In Europe, the focus was on sterling and the UK manufacturing PMI survey for August, following a run of generally more upbeat-than-expected data.
The dollar's advance against the yen stalled on Thursday with investors positioning for Friday's non-farm jobs report, which is set to shape the market's near-term U.S. interest rate expectations.
In Europe, the focus was on sterling and the UK manufacturing PMI survey for August, following a run of generally more upbeat-than-expected data that has taken the edge off concerns about a sharp decline in economic activity following June's Brexit vote.
Sterling was trading 0.1 percent higher at $1.3150 ahead of the PMI report, due at 0830 GMT and expected to show a contraction, albeit less sharp than in July.
The dollar index, was flat at 96.050, pulling back from a three-week peak of 96.255. Against the yen, the dollar was down 0.1 percent at 103.29 yen, having hit a one-month high of 103.540 yen on Wednesday after a slightly stronger-than-expected ADP Report for August.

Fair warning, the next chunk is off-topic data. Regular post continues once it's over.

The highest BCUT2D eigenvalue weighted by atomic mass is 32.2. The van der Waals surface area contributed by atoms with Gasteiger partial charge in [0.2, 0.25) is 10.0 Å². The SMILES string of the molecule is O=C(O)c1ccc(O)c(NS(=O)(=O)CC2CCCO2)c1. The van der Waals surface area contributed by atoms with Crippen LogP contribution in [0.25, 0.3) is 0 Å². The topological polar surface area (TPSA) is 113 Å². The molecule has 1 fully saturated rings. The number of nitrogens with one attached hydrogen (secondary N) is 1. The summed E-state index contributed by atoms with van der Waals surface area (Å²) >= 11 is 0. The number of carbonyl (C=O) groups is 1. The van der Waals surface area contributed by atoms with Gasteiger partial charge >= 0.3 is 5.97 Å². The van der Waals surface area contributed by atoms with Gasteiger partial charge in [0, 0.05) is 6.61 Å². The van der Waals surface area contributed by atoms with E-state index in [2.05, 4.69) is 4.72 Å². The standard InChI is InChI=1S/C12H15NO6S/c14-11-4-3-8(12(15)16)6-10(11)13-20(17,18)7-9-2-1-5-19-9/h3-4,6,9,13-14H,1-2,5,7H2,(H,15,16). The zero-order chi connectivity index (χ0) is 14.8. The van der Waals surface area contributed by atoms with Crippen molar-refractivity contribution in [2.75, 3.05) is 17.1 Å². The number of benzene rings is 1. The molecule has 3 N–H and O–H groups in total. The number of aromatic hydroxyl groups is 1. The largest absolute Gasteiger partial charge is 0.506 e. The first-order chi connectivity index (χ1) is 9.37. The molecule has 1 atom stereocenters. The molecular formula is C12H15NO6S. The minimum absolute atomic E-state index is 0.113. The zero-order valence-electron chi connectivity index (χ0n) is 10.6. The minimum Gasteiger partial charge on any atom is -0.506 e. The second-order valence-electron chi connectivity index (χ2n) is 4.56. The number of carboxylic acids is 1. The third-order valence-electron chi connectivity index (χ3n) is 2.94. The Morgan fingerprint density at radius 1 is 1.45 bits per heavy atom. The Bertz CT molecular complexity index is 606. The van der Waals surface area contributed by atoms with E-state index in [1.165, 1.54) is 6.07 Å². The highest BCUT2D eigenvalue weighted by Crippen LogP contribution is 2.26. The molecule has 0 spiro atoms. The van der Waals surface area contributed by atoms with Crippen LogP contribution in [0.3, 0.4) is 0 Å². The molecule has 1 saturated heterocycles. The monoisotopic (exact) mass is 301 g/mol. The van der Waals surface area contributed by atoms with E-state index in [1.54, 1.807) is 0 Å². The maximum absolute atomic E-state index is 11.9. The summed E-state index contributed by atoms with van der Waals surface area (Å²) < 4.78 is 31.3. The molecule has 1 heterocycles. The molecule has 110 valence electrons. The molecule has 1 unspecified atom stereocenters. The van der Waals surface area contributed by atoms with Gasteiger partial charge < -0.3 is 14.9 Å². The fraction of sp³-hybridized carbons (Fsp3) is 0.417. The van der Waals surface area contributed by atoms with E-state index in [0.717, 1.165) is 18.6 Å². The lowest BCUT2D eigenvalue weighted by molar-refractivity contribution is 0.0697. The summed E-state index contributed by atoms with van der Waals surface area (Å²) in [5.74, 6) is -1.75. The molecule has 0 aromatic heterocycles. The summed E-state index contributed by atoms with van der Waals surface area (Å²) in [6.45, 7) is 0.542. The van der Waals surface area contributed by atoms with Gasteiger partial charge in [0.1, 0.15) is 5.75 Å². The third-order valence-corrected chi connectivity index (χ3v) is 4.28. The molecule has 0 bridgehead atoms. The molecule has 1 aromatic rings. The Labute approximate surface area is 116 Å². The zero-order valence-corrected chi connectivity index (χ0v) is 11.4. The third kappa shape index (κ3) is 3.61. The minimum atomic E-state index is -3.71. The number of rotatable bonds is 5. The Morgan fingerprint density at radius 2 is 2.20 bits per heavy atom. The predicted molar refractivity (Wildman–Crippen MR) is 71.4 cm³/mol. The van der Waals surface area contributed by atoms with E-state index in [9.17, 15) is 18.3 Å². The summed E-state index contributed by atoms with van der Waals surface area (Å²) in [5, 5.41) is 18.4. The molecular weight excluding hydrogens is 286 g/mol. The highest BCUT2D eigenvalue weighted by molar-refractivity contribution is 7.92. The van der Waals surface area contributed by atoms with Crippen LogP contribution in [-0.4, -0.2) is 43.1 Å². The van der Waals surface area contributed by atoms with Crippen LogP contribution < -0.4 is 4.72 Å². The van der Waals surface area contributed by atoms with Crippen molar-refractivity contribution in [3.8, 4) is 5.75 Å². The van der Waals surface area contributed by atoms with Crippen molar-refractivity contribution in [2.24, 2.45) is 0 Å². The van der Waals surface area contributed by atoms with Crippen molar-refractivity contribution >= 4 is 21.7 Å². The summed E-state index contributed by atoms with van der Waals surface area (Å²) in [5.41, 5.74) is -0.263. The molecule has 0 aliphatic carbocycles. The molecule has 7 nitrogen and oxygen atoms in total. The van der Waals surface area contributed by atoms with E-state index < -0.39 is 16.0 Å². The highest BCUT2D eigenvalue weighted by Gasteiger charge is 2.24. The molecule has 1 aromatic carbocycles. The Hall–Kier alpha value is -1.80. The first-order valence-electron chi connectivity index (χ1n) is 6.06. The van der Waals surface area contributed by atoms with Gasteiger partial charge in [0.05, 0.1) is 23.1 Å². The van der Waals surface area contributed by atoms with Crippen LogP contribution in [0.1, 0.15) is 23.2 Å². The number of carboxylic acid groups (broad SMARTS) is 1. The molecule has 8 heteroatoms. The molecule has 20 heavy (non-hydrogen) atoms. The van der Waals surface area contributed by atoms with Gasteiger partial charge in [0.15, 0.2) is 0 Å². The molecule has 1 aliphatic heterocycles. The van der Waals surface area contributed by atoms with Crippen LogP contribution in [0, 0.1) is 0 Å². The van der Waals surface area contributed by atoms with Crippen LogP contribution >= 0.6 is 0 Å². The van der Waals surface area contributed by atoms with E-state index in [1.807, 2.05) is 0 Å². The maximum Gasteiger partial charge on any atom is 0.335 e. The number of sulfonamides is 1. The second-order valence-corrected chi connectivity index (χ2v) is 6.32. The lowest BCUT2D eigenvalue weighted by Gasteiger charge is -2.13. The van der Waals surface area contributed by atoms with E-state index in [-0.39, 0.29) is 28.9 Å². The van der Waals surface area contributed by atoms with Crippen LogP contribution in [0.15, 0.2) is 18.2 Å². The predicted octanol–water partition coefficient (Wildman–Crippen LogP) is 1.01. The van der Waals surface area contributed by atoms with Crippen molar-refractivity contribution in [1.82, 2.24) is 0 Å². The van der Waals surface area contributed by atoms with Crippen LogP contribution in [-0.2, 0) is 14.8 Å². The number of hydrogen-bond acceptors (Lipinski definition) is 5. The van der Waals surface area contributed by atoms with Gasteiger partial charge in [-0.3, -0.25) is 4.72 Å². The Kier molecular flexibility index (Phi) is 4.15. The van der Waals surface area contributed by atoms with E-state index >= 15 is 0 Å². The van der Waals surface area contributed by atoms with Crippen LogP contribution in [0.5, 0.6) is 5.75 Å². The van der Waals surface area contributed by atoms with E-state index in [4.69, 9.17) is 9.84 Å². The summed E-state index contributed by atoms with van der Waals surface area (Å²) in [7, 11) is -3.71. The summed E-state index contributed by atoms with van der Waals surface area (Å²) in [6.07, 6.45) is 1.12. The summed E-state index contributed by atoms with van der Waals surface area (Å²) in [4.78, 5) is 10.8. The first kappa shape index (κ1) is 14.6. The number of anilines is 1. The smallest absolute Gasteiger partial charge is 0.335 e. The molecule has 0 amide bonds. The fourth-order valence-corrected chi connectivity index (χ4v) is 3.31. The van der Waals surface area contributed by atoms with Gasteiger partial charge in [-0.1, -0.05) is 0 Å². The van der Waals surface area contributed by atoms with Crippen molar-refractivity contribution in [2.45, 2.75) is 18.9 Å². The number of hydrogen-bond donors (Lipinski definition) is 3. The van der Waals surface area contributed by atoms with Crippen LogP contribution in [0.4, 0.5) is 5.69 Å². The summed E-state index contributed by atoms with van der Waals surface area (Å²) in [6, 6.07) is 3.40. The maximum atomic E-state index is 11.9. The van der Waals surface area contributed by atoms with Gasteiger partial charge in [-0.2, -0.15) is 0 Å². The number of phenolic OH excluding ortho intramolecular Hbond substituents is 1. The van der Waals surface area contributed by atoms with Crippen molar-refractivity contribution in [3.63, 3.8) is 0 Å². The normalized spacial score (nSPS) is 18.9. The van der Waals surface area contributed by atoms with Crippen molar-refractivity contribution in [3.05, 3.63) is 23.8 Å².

Its rise was tempered after the August Chicago purchasing managers' index (PMI) fell short of expectations.
"There are still some sceptics who are still not convinced that the Fed will take action (on rates) again this year," said Antje Praefcke, currency strategist at Commerzbank. "They have been misled by the Fed one too many times over the past few months in their hope for a rapid rate hike cycle following the lift-off."
Praefcke said those investors would have to rethink their positions and buy the dollar if the U.S. labour market report was stronger than forecast.
The dollar made significant gains following comments from Federal Reserve Chair Janet Yellen last Friday at a central bankers' gathering in Jackson Hole that revived near-term rate hike prospects.
"The dollar and Treasury yields had risen in tandem following Jackson Hole last week but that phase came to an end yesterday. The dollar will not be making much further headway before Friday's non-farm employment report," said Shin Kadota, chief Japan FX strategist at Barclays in Tokyo.
The Australian dollar rose after PMI data showed activity in China's manufacturing sector picked up unexpectedly in August, albeit modestly.
The Aussie, often used as a proxy for China-related trades, edged up 0.3 percent to $0.7540 after plumbing a one-month trough of $.07490 on Wednesday.